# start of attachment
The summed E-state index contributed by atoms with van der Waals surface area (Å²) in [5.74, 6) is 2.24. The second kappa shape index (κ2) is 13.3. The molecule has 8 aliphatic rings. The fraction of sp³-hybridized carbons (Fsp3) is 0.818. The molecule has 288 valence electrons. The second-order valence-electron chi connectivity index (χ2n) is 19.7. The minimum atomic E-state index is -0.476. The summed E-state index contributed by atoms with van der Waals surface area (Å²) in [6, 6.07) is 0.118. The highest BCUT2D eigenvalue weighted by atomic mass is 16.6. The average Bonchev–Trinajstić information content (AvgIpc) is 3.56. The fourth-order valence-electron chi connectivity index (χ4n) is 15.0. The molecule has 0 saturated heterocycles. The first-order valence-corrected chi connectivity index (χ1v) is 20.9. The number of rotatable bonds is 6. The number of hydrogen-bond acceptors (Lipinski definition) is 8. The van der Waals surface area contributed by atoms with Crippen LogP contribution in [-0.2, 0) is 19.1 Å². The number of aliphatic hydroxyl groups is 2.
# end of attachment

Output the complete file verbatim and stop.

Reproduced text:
The summed E-state index contributed by atoms with van der Waals surface area (Å²) in [5.74, 6) is 2.24. The second kappa shape index (κ2) is 13.3. The molecule has 8 aliphatic rings. The fraction of sp³-hybridized carbons (Fsp3) is 0.818. The molecule has 288 valence electrons. The second-order valence-electron chi connectivity index (χ2n) is 19.7. The minimum atomic E-state index is -0.476. The summed E-state index contributed by atoms with van der Waals surface area (Å²) in [6, 6.07) is 0.118. The highest BCUT2D eigenvalue weighted by atomic mass is 16.6. The average Bonchev–Trinajstić information content (AvgIpc) is 3.56. The fourth-order valence-electron chi connectivity index (χ4n) is 15.0. The molecule has 0 saturated heterocycles. The first-order valence-corrected chi connectivity index (χ1v) is 20.9. The number of rotatable bonds is 6. The number of hydrogen-bond acceptors (Lipinski definition) is 8. The van der Waals surface area contributed by atoms with Crippen LogP contribution in [-0.2, 0) is 19.1 Å². The number of aliphatic hydroxyl groups is 2.